I was moved to watch The Blue Angel (1930) last week, after reading one of Stanley Kauffmann's reviews - something I do almost daily, it seems, ever since his death last October.(1) The film has never been on my list of favorites. Josef von Sternberg, who adopted the "von" to give himself prestige that impressed the hicks in Hollywood sufficiently to land him a career, is responsible for catapulting Marlene Dietrich to a stardom she would've been better off without. Sternberg is also responsible for the irritating Danish director Lars von Trier adopting the "von" in his honor.
Having read Lotte Eisner's wonderful books on the subject, German film was leading the way in Europe before the Nazis took over, with producer Erich Pommer, Ufa, Fritz Lang, and G.W. Pabst making up for the loss of F.W. Murnau to Hollywood. Having written before about Pabst's spectral silent film, Pandora's Box, which was adapted from two plays by Wedekind, The Blue Angel comes closer to capturing something of the Berlin cabaret life that Christopher Isherwood wrote about in Berlin Stories and I Am a Camera. Carefully restored from elements that owe their existence to luck, accident, and the erstwhile efforts of Henri Langlois, to whom a cinephile Nazi entrusted the original negative, even as Hitler's agents were busy destroying all evidence of the film and of anyone who appeared in it, it's an example of what Goebbels called "decadent" art, because it showed us a Germany that bore no resemblance to the Nazi fantasies of a master race. So it was condemned, along with other priceless works of art and literature, to the bonfire. Freud, who was safe in England, remarked on the wholesale destruction of German culture with an oddly forboding joke: "This is progress. In the Middle Ages, they'd have burned the artists, too."(2)
The role of Henri Langlois, founder of the Cinematheque Francaise, in the preservation of The Blue Angel is widely acknowledged. In the film Le Fantome d'Henri Langlois, Serge Losique, of the World Film Festival Montreal, tells the story of how, during the German Occupation of France, Langlois had to resort to elaborate efforts to rescue certain of the films in his possession from confiscation and destruction by the Nazis. In particular, Hitler was bent of destroying all the negatives of The Blue Angel. Losique explains:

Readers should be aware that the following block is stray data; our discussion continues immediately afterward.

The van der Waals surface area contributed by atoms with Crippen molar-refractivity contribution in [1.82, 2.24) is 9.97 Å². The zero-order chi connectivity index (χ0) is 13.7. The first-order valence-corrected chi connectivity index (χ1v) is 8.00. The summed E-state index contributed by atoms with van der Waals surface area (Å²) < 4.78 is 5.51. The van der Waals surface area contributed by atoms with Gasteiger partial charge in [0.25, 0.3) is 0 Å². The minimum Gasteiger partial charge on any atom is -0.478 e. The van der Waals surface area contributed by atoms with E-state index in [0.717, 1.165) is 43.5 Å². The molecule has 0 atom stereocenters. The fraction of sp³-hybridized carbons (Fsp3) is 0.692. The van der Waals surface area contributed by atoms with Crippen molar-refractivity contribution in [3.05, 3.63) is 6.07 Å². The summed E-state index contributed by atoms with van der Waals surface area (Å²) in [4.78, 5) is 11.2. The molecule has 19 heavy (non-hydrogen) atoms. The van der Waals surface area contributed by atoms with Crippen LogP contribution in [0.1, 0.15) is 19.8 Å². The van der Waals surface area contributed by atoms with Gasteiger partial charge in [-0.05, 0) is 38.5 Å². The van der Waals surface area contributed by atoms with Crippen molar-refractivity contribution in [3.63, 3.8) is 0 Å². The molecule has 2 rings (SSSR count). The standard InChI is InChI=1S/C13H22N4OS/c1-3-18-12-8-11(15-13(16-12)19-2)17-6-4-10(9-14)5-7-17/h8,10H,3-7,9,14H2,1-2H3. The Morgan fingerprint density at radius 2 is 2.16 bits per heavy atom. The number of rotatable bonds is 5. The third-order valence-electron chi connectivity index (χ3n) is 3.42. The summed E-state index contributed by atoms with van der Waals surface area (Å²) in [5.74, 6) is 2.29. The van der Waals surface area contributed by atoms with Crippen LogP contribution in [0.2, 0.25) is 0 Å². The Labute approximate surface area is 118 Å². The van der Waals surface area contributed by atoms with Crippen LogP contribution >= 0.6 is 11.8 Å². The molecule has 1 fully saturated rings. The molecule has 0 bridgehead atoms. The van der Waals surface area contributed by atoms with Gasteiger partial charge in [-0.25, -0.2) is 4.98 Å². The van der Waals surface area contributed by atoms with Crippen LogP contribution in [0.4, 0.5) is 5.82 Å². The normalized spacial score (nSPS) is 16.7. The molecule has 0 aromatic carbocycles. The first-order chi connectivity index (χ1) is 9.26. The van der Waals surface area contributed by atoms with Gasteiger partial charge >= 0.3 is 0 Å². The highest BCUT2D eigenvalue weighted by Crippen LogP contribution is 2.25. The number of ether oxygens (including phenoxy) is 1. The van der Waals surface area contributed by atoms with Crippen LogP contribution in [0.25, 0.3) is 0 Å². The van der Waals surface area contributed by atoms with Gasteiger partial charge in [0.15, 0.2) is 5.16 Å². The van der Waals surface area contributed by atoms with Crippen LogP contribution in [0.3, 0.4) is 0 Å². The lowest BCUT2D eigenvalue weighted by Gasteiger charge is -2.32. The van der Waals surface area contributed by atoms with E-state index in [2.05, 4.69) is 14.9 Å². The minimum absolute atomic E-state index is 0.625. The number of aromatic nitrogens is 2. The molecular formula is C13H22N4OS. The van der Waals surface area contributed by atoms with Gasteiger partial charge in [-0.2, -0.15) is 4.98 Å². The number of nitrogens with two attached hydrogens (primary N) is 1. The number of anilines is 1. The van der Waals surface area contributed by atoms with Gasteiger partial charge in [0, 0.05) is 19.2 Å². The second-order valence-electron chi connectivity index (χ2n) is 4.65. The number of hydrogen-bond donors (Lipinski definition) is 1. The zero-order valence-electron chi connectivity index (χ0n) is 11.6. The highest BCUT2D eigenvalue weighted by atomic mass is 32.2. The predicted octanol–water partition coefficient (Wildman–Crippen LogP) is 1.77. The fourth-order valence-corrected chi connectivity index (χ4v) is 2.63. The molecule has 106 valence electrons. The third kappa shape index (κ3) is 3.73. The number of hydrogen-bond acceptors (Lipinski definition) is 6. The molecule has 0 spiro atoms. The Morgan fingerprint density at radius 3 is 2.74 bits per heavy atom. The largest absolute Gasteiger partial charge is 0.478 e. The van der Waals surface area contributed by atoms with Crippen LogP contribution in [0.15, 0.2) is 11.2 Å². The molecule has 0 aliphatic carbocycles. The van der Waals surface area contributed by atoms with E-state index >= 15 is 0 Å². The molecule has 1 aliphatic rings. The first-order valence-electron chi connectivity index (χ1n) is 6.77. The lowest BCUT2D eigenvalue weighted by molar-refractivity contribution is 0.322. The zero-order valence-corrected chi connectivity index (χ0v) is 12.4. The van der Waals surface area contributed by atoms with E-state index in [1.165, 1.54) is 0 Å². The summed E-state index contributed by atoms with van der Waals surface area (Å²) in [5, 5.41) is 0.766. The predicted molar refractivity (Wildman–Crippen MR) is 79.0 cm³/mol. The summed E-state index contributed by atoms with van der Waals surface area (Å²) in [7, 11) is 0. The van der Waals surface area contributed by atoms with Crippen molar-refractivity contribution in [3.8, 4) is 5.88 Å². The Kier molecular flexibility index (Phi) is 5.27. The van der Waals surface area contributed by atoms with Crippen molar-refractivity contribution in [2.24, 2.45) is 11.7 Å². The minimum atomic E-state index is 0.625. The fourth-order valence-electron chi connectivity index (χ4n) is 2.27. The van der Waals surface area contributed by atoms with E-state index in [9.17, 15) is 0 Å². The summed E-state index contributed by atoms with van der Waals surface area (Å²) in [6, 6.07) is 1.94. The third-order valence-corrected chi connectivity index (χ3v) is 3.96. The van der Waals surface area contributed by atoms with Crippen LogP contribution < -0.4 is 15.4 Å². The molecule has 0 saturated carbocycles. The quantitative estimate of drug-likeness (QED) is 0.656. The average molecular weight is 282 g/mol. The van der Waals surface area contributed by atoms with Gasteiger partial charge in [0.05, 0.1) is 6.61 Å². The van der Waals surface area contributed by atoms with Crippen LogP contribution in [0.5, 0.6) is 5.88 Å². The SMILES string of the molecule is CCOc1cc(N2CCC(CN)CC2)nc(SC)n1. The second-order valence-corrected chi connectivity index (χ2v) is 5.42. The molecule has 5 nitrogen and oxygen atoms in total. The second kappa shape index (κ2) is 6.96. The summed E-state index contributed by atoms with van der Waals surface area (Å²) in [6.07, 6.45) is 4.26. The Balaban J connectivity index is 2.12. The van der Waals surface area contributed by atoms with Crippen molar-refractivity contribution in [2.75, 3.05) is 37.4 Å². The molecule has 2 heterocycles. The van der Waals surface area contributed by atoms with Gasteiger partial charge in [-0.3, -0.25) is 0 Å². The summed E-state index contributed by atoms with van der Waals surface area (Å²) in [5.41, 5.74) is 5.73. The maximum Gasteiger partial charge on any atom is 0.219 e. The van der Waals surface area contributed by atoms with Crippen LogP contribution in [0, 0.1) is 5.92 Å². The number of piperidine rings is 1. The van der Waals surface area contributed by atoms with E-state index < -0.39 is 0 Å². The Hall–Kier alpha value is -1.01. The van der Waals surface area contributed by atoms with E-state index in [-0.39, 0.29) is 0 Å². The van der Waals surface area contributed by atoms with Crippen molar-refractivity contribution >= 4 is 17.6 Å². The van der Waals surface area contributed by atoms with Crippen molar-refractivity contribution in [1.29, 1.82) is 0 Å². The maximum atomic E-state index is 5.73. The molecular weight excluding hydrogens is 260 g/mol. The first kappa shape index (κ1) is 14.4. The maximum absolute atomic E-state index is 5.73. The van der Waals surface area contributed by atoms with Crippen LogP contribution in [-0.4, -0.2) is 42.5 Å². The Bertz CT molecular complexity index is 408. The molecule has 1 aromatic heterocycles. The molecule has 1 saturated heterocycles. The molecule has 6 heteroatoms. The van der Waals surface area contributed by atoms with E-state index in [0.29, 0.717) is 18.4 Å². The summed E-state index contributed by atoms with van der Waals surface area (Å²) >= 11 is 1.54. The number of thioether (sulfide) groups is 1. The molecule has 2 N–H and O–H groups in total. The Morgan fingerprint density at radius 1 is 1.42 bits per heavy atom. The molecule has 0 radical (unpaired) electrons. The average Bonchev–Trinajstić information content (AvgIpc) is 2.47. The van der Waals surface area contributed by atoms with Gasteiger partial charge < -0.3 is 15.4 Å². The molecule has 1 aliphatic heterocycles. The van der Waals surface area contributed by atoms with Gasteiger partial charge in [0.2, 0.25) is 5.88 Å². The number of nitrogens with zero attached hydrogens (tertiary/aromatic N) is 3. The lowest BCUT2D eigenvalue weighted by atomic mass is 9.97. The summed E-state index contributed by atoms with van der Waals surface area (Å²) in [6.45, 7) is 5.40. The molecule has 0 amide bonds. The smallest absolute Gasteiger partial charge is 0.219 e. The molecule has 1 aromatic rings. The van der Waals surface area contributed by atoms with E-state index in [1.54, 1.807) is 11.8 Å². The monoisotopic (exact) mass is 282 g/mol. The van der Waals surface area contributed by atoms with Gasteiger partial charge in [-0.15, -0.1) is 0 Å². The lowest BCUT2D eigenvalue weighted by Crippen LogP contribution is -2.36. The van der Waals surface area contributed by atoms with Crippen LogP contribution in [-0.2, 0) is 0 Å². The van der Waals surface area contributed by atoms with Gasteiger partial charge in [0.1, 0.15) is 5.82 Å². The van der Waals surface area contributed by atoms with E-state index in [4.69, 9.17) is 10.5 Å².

"The Blue Angel was, as you know, very rare, and Langlois saved the negative. . . . An SS officer who loved the film and loved Marlene Dietrich, he phoned Langlois to propose a trade: in exchange for a documentary on the Maginot Line, Langlois would get the Dietrich negative, which was smuggled to safety in Switzerland. Henri found a documentary of no military pertinence and gave that to the Germans. And that's how he saved The Blue Angel negative."
In the aforementioned review, Stanley Kauffmann discussed a documentary called Prisoner of Paradise, made by Malcolm Clarke and Stuart Sender, which examined the fate of Kurt Gerron:
"Those who have seen Sternberg's The Blue Angel have seen Gerron. He plays Kiepert, the manager of the cabaret troupe that features Marlene Dietrich - a heavy man, with jowls and a gruff yet humorous voice - with accessible compassion. Kiepert is also the magician of the troupe, and at the wedding party of Dietrich and Emil Jannings he pulls eggs from the groom's nose. In the climactic cabaret scene, he breaks eggs on Jannings's clown-wigged head. . . . Gerron and some of the rest of The Blue Angel cast were prominent in the Berlin entertainment world of 1930. (Hans Albers, the strongman who tempts Dietrich, was a popular star who not only survived the war but later even had his face on a German postage stamp.) The fate under Hitler for some of the others was as black as Gerron's . . . When we pick up any German or Austrian artwork that was made in the decade before Hitler's rule, we almost always pick up at least one tragedy with it. The Blue Angel has more than one, but Gerron's strikes hardest."
Marlene Dietrich made good her escape to Hollywood, as did her idolater Sternberg, whose subsequent films with her helped to create an image that made "smut," as Vernon Young once put it, "divine." She also transformed herself from the fleshy, winningly genuine young woman in The Blue Angel into an emaciated Hollywod goddess; and Sternberg was changed from a risk-taking artist into an obedient factory employee. Dietrich and he parted company after the string of films they made together - six more in just five years - degenerated into ludicrous, fetishistic trash.
For me the most fascinating aspect of this film, from the perspective of eight-four years later, are the shots of the crowd at the nightclub The Blue Angel, the faces of the audience, laughing and heckling at the extraordinary goings-on on stage. Sternberg caught a moment in history in those faces, and as a representation of the lower strata of German society that would've frequented a dive such as The Blue Angel, it's no wonder Hitler wanted the existence of the film effaced, since the Germans Sternberg shows us look far too human.
Looking at Dietrich, in her bloomers and gartered stockings, it's amazing what our grandfathers once found titillating. After all the hoopla over Dietrich and Sternberg and, by now, the memory of the hoopla, The Blue Angel simply isn't all that satisfying as a film. Professor Rath's downfall, as acted by Emil Jannings, looks like a slow-motion train wreck. The Heinrich Mann novel on which the script was based, like others of his novels that were eventually made into films, demonstrates why his brother Thomas won all the awards.(3)
(1) "The Berliner," The New Republic, December 22, 2003.
(2) Freud was dead by the time the death camps were discovered.
(3) The Hungarian director Istvan Szabo succeeded in making one of Heinrich's novels into the intriguing film Mephisto.